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Hoffmann, R. A wiki for the life sciences where authorship matters. Nature Genetics (2008)
 
 
 

Effect of topically applied basic fibroblast growth factor on injured cochlear nerve.

OBJECTIVE: Trauma-induced hearing loss after cerebellopontine angle manipulation has been regarded as having a hopeless natural course once it occurs. To challenge such a pessimistic view, we investigated whether pharmacological interventions with basic fibroblast growth factor (bFGF) could ameliorate trauma-induced cochlear nerve degeneration. METHODS: The cerebellopontine angle portion of the cochlear nerve of rats was quantitatively compressed, and bFGF was topically administered for 2 weeks with a bFGF-soaked absorbable sponge and an osmotic minipump. The animals were killed 2 weeks after the compression procedure. The effect of bFGF in ameliorating cochlear neuronal death was evaluated from the residual number of spiral ganglion cells. RESULTS: Cerebellopontine angle cisternal application of bFGF ameliorated cochlear nerve degeneration after the compression. Immunocytochemical studies of FGF receptors indicated that topically administered bFGF was internalized by a receptor- mediated mechanism through FGF receptor-1 and/or FGF receptor-2. CONCLUSION: This report demonstrated that therapeutic application of bFGF was feasible to ameliorate trauma-induced cochlear nerve degeneration. Recent technological advances for deafened ears, such as cochlear implants and auditory brainstem implants, in combination with neurotrophic and/or growth factor therapeutic intervention, would be of great potential benefit for patients with hearing loss.[1]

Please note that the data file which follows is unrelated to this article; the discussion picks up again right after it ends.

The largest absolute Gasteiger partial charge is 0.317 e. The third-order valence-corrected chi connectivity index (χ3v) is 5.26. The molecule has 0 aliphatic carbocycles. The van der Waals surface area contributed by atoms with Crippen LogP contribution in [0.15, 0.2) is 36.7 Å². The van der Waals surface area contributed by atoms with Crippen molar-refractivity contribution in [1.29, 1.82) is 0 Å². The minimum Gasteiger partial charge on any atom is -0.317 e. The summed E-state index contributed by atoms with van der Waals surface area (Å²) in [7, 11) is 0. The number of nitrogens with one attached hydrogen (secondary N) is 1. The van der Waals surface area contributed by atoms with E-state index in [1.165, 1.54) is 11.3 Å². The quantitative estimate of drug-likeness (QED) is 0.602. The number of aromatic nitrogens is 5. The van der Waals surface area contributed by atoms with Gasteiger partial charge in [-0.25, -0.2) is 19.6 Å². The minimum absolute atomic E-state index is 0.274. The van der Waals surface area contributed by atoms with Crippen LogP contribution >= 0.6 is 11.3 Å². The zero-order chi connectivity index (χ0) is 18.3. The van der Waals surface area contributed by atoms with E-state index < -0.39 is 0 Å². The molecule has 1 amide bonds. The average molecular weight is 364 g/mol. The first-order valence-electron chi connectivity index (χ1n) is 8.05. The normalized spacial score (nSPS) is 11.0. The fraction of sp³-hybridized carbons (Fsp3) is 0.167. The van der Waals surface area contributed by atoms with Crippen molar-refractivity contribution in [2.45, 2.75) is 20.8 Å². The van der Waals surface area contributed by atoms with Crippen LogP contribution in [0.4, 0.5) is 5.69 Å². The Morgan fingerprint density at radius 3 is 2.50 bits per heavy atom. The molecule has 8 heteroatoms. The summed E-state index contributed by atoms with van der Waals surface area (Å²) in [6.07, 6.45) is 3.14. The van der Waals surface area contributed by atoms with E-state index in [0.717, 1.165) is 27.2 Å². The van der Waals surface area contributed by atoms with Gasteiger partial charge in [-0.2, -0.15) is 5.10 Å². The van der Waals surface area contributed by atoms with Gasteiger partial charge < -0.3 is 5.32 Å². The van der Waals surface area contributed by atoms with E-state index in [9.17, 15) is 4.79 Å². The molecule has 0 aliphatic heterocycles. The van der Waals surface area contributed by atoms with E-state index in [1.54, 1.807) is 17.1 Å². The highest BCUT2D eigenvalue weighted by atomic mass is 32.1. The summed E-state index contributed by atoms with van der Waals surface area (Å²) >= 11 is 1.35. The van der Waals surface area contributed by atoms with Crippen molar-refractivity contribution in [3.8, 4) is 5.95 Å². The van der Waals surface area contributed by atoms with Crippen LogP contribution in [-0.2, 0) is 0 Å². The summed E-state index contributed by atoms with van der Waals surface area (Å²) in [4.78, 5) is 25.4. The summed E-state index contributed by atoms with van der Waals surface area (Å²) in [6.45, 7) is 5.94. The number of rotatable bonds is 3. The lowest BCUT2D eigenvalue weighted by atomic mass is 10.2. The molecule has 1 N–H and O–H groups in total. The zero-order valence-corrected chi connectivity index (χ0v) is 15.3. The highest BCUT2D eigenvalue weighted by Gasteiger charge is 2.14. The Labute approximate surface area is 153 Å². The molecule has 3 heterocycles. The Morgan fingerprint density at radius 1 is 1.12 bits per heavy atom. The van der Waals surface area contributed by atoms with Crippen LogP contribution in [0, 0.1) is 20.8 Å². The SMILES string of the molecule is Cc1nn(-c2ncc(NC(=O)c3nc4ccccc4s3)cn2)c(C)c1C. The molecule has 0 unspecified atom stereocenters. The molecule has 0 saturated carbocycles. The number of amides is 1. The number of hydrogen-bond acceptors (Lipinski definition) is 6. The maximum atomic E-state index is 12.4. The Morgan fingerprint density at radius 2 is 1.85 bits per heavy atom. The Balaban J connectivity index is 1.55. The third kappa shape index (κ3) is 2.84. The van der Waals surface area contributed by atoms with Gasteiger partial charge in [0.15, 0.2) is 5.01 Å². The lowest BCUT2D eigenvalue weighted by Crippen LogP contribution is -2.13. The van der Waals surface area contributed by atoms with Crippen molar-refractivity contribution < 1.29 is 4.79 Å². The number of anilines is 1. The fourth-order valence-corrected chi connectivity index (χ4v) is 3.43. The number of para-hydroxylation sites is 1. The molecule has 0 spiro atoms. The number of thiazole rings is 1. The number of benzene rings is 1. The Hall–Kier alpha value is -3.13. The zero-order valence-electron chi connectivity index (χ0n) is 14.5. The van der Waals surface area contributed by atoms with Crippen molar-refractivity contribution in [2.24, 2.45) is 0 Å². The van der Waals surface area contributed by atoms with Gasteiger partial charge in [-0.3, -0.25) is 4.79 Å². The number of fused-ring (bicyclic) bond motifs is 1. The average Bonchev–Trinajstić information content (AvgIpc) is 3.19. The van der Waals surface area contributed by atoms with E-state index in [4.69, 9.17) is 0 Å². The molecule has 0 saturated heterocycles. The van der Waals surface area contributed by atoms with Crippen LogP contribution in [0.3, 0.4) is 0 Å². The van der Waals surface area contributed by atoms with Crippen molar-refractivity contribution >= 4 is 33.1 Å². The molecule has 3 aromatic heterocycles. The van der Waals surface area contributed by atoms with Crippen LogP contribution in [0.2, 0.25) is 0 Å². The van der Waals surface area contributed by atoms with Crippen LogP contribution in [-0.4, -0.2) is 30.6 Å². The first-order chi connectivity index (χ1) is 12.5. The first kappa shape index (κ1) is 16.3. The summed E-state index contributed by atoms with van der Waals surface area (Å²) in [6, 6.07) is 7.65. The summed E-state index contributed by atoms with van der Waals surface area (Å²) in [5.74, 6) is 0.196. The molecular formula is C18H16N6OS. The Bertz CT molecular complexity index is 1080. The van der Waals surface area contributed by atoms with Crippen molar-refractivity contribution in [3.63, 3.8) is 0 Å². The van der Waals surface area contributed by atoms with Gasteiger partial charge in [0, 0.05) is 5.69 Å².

References

  1. Effect of topically applied basic fibroblast growth factor on injured cochlear nerve. Sekiya, T., Shimamura, N., Yagihashi, A., Suzuki, S. Neurosurgery (2003) [Pubmed]
 
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